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Nov 20, 2009, 12:23 PM

Susan William, Penguin 2007
Black/White Marriage That Shook The World

In 1949, the Heir to the throne of the Botswana kingdom Seretse Khama, married an ordinary White girl, Ruth, and plunged his tiny and dry Kingdom, the Whole of Southern Africa and British politics into a huge controversy. The White racist establishment in the UK, Apartheid South Africa, sections of the Botsawna, then called Bechuanaland, were highly unprepared for such inter racial marriage.

Seretse Khama, who later won Botswana independence and became its first President from 1966 to 1980, when he died from cancer, was born a prince and heir apparent to the kingdom of the great Khama, who single-handedly brought the tiny desert peoples of the huge Kalahari territory into a unified nation. Seretse got the best education from Fort Hare in South Africa and then onto Oxford to study Law. It was at this very British of citadels of learning that he met Ruth, and they fell in love and later married.

The marriage was condemned by the British colonialists of Bechuanaland, Apartheid South Africa, the authorities in other colonies such as Rhodesia, the British government and a section of  Seretse's own people, and for different reasons. For example, Apartheid South Africa believed that the marriage would send a wrong signal of racial harmony and marriages to Black and liberal South Africans, who were then barred from such unions of the Immorality Act. The House of Commons debated the marriage 'between a Bechuanaland prince and a London typist' (page 155) for two days; while Seretse' uncle and Regent, Tsikeidi, took his supporters into exile into the far flung reaches of the Kalahari to protest the marriage.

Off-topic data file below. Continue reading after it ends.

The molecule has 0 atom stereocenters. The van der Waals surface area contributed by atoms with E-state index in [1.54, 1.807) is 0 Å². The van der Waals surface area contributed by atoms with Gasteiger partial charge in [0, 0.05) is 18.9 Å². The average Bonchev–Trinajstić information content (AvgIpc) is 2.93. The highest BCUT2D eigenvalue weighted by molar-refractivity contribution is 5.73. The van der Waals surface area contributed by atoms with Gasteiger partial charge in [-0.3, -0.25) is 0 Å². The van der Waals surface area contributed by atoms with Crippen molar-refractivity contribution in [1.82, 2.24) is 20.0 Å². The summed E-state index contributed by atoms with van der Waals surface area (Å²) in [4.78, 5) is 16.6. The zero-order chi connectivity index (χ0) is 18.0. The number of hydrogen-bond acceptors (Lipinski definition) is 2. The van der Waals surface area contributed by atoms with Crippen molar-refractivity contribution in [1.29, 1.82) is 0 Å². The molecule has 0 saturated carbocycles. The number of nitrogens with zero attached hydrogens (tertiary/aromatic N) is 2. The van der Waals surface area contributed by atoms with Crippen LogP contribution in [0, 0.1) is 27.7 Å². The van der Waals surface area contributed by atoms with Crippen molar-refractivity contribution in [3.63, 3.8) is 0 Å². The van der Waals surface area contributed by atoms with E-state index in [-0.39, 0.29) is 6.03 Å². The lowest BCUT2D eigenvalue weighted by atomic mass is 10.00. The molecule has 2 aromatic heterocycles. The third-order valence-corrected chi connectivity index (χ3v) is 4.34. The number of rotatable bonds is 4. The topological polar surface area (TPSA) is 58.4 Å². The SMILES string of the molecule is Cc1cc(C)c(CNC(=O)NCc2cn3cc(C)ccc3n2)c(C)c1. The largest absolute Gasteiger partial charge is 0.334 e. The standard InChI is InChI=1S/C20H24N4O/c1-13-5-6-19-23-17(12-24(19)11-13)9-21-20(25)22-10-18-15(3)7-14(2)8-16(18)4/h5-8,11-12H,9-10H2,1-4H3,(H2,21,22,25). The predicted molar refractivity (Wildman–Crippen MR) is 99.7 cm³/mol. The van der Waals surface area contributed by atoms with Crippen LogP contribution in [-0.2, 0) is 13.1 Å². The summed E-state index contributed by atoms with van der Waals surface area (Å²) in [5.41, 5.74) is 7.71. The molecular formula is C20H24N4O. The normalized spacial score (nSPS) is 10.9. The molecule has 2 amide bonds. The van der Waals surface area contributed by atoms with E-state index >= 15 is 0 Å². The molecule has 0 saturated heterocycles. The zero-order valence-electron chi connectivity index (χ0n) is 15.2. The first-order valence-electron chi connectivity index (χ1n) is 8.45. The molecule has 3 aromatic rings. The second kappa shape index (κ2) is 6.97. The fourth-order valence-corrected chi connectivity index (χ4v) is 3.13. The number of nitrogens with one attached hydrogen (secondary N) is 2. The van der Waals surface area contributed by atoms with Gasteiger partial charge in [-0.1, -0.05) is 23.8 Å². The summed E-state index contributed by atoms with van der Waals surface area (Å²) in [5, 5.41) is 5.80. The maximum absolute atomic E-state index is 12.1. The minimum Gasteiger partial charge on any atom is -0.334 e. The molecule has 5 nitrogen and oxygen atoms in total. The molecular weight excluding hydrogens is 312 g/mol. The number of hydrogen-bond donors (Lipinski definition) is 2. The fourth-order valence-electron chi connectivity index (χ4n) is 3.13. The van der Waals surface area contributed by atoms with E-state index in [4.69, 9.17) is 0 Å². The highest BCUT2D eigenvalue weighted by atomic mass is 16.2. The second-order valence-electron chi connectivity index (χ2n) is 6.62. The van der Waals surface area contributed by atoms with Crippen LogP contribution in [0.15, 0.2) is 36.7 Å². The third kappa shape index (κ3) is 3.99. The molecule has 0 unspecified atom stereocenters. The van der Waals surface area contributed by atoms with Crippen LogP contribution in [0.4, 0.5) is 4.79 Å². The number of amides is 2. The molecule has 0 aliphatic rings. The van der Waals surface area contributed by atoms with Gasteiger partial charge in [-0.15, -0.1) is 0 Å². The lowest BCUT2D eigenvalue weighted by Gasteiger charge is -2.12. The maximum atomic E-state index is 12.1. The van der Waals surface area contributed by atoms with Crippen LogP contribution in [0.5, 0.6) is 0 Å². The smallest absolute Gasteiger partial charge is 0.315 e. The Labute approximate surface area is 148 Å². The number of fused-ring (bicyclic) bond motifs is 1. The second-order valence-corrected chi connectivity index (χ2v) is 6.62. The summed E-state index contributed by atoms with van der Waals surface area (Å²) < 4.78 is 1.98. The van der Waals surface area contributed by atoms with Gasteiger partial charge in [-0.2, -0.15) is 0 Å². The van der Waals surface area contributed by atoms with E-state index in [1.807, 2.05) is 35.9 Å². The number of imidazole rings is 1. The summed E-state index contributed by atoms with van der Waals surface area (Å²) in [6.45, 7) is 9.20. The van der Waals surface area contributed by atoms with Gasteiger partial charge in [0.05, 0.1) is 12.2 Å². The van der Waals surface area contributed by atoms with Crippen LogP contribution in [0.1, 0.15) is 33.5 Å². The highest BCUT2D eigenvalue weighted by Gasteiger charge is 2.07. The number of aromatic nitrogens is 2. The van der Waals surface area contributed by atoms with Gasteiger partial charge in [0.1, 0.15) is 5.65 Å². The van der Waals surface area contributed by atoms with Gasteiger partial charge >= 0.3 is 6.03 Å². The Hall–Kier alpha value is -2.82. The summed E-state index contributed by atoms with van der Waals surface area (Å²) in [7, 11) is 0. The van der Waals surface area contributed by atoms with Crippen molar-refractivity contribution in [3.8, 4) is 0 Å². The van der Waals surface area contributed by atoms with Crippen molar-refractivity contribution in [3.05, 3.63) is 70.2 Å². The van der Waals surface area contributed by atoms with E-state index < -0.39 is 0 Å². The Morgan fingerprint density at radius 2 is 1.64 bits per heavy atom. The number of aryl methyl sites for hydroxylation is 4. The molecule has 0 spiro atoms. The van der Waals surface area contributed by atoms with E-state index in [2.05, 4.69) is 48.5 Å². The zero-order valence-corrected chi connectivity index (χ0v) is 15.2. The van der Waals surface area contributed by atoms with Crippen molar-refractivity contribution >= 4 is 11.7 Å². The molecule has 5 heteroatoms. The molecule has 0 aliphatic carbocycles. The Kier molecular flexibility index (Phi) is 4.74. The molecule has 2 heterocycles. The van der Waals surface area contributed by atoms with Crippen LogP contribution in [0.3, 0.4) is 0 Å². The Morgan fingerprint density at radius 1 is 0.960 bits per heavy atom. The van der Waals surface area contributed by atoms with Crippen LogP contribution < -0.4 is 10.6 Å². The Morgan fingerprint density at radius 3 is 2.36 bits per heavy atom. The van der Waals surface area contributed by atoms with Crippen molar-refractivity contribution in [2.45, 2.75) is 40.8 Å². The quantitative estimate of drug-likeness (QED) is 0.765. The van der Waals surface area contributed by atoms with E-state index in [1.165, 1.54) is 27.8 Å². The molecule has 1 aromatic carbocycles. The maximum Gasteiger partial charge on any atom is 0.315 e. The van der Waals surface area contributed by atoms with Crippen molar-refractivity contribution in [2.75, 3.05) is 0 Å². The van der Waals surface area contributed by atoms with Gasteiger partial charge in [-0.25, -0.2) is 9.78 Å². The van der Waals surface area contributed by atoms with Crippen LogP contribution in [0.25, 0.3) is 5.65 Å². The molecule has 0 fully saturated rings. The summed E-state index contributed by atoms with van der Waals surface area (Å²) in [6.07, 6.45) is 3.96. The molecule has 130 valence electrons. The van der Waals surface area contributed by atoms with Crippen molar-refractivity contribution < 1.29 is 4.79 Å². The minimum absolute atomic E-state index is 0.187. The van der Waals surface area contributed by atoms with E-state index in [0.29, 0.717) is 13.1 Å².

When the hardliners in the British and Apartheid South Africa won the day, Seretse was forced into exile with her White wife and 11 weeks old baby. He was forced away from his land and people for 6 years only returning in 1956, to lead the nationalist struggle for his people.

The book is a wonderful history of the stupid racial divides that divided peoples even in the middle of the last century. Whilst during the colonial period White male colonial officials developed sexual relations with African women, colonial Britain forbade Africans marrying White women. For example, in his book Gambian Women: an Introductory History, historian Hassoum Ceesay cited one British Commissioner in Maccarthy Island Division of the Gambia who kept a harem of local women, some of whom became powerful power brokers and ended up putting the British colonial servant in deep embarrassment.

A strong side of this story is that it has a good ending. The couple persisted in their love, made five children, one of whom is the current president of Botswana, thanks to good friends who stood by them in their travails. By the time Sir Seretse Khama died in 1980, Botswana was a respected democracy and a viable nation of good people. Lady Ruth died in 2002 after championing many worthwhile projects in Botswana and Southern Africa.

Today, inter racial marriages are common. We see them happen daily. When we read this book, we will see that just a few decades ago, they were the exception, an oddity that sent shock waves down the spines of racist rats, and could result to exile, banishment and death.

Available at Timbooktoo.4494345